What doesn’t make sense, however, are four things revolving around these “Ultimate Dragon Balls.” For starters, Pilaf mentions that it took him a long time to find out about these Dragon Balls. In the beginning, Bulma was unable to find out much about the regular Dragon Balls, other than their ability to grant a single wish and that they turn to stone for a whole year after being used. With that little information, she didn’t even know Kami-sama created them. So this brings up the question of how did Pilaf know about the Black Star Dragon Balls, which were meant to supposedly be kept away? The next question stemming from this is how did he know Kami-sama and Piccolo Daimao were once one being that split apart? Goku’s friends only discovered this one after Goku learned this from Mr. Popo prior to his training, and Pilaf was nowhere around to learn about this bit of info. Finally, how exactly is it the Black Star Dragon Balls were being detected as they made their way to the Heavenly Realm? Bulma’s Dragon Radar was good enough to detect the energy the Dragon Balls give off not just on Earth, but on Namek as well. Why couldn’t it detect these Dragon Balls at any point before? Finally, why didn’t these Dragon Balls disappear a long time ago? When Kami-sama merges with Piccolo, Shen Long disappears and the Dragon Balls turn to stone. Surely the same logic would’ve applied with the Black Star Dragon Balls, as Kami-sama was no longer around.
While nothing major (as this scene was played for comedic effect), it does beg the question of “Where the hell did these skeletons come from?”
Jumping ahead, we now see Pan, Goku’s granddaughter. She’s 9 years old now. She’s on a date. What?! Apparently Toei’s animators and writing staff forgot that GT takes place 5 years after the end of Dragon Ball Z, not 10. I say the animators and writers because through out the episode, Pan tends to bounce back and forth between looking like a shrimpy teenager (Goku was one and they’re both related) and then like her actual age. Through out the whole episode, she acts more like a teenage girl. This becomes a bit problematic the next episode.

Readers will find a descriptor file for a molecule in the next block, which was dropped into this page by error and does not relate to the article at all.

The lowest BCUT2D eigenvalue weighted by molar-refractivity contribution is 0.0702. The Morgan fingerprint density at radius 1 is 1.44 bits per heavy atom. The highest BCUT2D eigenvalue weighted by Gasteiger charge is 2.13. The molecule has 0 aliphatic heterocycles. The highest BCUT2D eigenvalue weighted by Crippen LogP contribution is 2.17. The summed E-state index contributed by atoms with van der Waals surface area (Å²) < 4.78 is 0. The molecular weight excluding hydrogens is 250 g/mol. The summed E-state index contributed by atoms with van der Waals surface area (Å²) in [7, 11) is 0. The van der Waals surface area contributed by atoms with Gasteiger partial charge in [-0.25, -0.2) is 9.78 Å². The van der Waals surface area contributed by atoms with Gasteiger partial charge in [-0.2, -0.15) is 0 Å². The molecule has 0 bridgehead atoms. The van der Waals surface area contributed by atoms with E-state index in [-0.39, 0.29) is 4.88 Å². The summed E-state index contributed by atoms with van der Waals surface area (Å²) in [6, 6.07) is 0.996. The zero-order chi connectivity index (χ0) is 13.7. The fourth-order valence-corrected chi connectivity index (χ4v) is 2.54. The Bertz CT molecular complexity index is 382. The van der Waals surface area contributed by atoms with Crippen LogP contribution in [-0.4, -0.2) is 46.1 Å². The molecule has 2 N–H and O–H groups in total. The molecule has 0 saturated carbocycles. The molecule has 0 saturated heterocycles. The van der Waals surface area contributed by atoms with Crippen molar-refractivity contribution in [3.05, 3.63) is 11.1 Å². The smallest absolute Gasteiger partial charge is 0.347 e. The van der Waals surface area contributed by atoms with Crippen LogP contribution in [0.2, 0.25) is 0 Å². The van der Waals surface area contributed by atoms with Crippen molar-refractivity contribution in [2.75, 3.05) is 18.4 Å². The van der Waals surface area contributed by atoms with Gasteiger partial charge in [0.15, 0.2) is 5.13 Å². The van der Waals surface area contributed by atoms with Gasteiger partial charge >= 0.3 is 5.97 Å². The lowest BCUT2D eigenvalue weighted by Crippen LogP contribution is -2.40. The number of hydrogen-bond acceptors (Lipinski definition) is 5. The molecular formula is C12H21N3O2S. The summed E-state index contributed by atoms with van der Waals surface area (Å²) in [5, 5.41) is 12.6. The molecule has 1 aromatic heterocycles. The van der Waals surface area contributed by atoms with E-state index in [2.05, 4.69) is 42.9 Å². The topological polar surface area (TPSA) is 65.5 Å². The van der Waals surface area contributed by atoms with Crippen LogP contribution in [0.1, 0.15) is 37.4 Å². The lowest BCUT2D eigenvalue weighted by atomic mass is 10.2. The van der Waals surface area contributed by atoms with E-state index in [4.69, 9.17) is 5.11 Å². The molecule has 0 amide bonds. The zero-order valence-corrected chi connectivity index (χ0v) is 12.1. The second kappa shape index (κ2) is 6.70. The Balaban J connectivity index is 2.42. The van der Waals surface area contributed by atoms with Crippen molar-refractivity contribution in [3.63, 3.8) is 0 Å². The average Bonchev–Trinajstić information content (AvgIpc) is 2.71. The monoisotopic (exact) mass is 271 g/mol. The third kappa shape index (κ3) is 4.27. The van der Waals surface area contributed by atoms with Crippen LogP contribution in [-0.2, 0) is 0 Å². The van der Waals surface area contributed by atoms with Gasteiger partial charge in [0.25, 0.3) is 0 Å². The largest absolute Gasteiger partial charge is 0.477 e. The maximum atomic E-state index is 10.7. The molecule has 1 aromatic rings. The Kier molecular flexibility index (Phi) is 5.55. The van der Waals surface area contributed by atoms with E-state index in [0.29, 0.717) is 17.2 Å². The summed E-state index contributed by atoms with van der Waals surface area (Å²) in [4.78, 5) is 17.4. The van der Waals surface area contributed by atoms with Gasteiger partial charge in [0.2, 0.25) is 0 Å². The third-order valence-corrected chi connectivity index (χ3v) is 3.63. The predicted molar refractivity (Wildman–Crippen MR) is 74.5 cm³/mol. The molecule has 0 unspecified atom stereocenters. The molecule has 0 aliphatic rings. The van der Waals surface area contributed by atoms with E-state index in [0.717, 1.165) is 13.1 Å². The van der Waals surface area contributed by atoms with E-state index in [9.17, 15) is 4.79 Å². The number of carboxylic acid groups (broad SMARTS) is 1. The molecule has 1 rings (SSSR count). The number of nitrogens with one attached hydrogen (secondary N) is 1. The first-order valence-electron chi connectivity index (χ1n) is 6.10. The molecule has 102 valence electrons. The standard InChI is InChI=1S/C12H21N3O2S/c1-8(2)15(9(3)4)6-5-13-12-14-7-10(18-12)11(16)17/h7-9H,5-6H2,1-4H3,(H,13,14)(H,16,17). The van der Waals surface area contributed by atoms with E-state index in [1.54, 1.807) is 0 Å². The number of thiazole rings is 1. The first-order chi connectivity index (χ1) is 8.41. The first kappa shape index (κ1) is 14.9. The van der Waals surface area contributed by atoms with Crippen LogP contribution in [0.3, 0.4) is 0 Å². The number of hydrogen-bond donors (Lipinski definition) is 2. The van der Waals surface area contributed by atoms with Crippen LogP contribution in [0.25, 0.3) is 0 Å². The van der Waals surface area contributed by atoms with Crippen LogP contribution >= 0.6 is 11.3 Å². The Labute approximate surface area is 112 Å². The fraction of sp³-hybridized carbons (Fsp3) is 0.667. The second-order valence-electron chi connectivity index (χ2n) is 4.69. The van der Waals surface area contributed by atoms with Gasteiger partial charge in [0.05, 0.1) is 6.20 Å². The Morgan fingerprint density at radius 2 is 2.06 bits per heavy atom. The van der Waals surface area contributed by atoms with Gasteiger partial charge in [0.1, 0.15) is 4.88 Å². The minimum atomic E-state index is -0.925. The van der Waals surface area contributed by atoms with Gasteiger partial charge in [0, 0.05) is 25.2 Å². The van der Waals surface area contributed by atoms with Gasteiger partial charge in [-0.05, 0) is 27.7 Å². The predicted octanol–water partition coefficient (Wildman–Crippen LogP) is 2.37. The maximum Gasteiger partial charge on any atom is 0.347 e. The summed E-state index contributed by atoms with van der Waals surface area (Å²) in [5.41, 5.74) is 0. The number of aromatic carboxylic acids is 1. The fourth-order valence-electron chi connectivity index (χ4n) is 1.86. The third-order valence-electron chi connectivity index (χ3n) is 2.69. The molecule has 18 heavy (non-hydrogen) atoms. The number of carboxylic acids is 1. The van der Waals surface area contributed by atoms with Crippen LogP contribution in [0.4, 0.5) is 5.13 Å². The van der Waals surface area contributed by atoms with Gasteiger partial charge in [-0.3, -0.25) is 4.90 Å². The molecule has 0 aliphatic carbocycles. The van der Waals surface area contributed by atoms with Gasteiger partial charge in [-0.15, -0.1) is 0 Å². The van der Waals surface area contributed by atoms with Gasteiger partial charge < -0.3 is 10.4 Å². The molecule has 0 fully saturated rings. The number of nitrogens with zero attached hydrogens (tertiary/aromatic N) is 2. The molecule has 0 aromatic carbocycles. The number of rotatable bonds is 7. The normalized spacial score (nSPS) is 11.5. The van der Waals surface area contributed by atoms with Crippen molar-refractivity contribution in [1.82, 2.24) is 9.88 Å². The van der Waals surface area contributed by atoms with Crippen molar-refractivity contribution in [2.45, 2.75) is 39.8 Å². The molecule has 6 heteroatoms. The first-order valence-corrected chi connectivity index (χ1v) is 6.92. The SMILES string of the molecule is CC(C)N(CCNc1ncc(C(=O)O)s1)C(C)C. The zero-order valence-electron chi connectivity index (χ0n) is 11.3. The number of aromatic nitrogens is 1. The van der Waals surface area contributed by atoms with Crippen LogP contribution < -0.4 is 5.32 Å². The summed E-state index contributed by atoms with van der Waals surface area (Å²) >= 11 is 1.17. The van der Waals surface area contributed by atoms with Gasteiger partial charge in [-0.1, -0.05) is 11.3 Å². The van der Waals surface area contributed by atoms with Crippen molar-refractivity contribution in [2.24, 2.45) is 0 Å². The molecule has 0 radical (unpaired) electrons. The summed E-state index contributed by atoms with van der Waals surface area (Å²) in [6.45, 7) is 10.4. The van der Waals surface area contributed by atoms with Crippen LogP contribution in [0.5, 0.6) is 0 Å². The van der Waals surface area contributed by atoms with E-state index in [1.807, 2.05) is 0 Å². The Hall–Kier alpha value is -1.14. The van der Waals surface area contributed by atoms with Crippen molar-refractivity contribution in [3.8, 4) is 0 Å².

It’s especially weird (and kinda creepy) because the boy she’s on a date with looks older than her and is much taller than her. It makes it seem like there’s a huge age difference there. Having a 9 year old go on a date doesn’t help. She later mentions that she was dumped again, implying this is a recurring thing. However, she never seems to pursue any boys again when there is downtime later. The guy’s shirt is stupidly funny, though.
It’s funny how Pan is unable to recognize Goku as a child. Sure, people look different as adults than they do as kids, but even Bulma and the others recognized Goku after his training with Kami-sama because of his hair. I don’t think many people can pull off Goku’s do in the Dragon World. 😉
At the end of the episode, North Kaio-sama explains to Goku and the others that he looked further into the matter of the Black Star Dragon Balls. He reveals that unless they’re all returned to the planet a wish was made on, that planet is doomed to be destroyed within a year. While Kaio is always one to brag about how there’s nothing he doesn’t know, he sure seemed to easily dig up information on Dragon Balls that were kept a secret from virtually everyone to the point where he didn’t think they still existed. In fact, how does one find out this sort of information? Did he ask the souls of those skeletons that were kept hidden with the Black Star Dragon Balls? Or were they killed by Piccolo Daimao and had to suffer in limbo due to being killed by a Mazoku? Oh well. PLOT PLOT PLOT PLOT!
Finally, we’ve reached the end of the episode. Like with the opening, we have an ending that has nothing to do with Dragon Ball. The song “Hitori Janai” was made by Deen, another J-Pop band. This ending theme is used between episodes 1 and 26 of Dragon Ball GT. Like the opening, it’s a great song, but seems oddly misplaced for the series it’s attached to.
What’s also great is how several scenes from the ending are actually all based on artwork Akira Toriyama supplied for the making of the series. Yes, contrary to what many claim, Toriyama did in-fact have some sort of hand with making the series. His role was very limited to just providing a few pieces of character designs and artwork. By the way, one of his character designs is in the next episode and it’s one not many people approved of.